The Serbian Economy Ministry announced earlier this week that the country would ratify the Central European Free Trade Agreement (CEFTA) in September, ending its status as the only country in the region not to have done so.
Serbian State Secretary at the Ministry of Economy and Regional Development Jasna Matic said on Monday (June 4th) that with the removal of the obstacles between Serbia and Croatia, Bosnia and Herzegovina and Macedonia — which included import and export taxation — Parliament can adopt the bill needed to ratify the agreement.
According to the agreement, CEFTA’s main goal is to “establish a free trade area by gradual liberalisation of mutual trade relations, and by the removal of tariff and non-tariff barriers to trade during a transitional period.”
“By becoming a member of CEFTA, Serbia will benefit the most from a so-called diagonal accumulation principle that enables privileged export regime into the EU market of goods produced in more than one of the CEFTA member states,” Matic said.
In light of the export market, the CEFTA members — Albania, Bosnia and Herzegovina, Croatia, Macedonia, Moldova, Montenegro and Kosovo — have agreed to the Serbian government’s action plan for the tobacco industry, which was adopted in March.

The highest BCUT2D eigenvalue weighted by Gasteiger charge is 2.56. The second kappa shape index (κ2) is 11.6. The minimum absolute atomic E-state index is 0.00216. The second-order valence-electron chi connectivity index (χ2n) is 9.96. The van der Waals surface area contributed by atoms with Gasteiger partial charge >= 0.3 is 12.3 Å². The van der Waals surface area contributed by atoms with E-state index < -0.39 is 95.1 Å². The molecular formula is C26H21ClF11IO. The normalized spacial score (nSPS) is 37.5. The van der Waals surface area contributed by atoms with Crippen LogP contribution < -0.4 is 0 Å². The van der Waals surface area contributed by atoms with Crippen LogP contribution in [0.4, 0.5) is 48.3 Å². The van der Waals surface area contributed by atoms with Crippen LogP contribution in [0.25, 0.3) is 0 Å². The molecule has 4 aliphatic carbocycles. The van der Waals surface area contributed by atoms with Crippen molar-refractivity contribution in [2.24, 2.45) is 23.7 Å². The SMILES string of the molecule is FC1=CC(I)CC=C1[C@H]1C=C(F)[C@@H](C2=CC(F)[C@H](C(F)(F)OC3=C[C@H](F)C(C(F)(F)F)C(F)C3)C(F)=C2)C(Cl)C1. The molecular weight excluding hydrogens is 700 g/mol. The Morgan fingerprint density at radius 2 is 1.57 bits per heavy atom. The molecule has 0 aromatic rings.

The plan envisions equalising the excise duty on domestic and foreign cigarettes from January 1st, 2008, increasing the customs duty from 15% to 57.6%, and will run from 2008 to 2012 to regulate relations between the state and the tobacco industry. The document aims to improve the agricultural tobacco industry, increase exports of tobacco products and improve agricultural tobacco production.
The plan abolishes discriminatory excise taxation, providing the same treatment for domestic and foreign brands of cigarettes. It also eases the present obligation to buy domestic tobacco — companies can purchase up to 20% of their tobacco from abroad.
Tobacco factories in Serbia are satisfied by the move, saying it encourages continued investment in Serbia. Eugenio Sidoli, general manager of the DIN cigarette plant in Nis, owned by Philip Morris, said the plan will be more costly to cigarette makers, but the costs will be offset by the introduction of market conditions and business policy changes.
“The aim is to earn a considerable excise revenue profit by 2012, as there should be an increase of the export in the tobacco industry, and encourage farmers to grow larger tobacco quantities and manufacture better tobacco leaves,” Minister for Economic Affairs Milan Parivodic said.
Since 2003, four tobacco companies have invested about 1 billion euros in Serbia’s tobacco industry.
Parivodic said the plan allows the ratification of CEFTA, and lets the country open negotiations on joining the World Trade Organisation.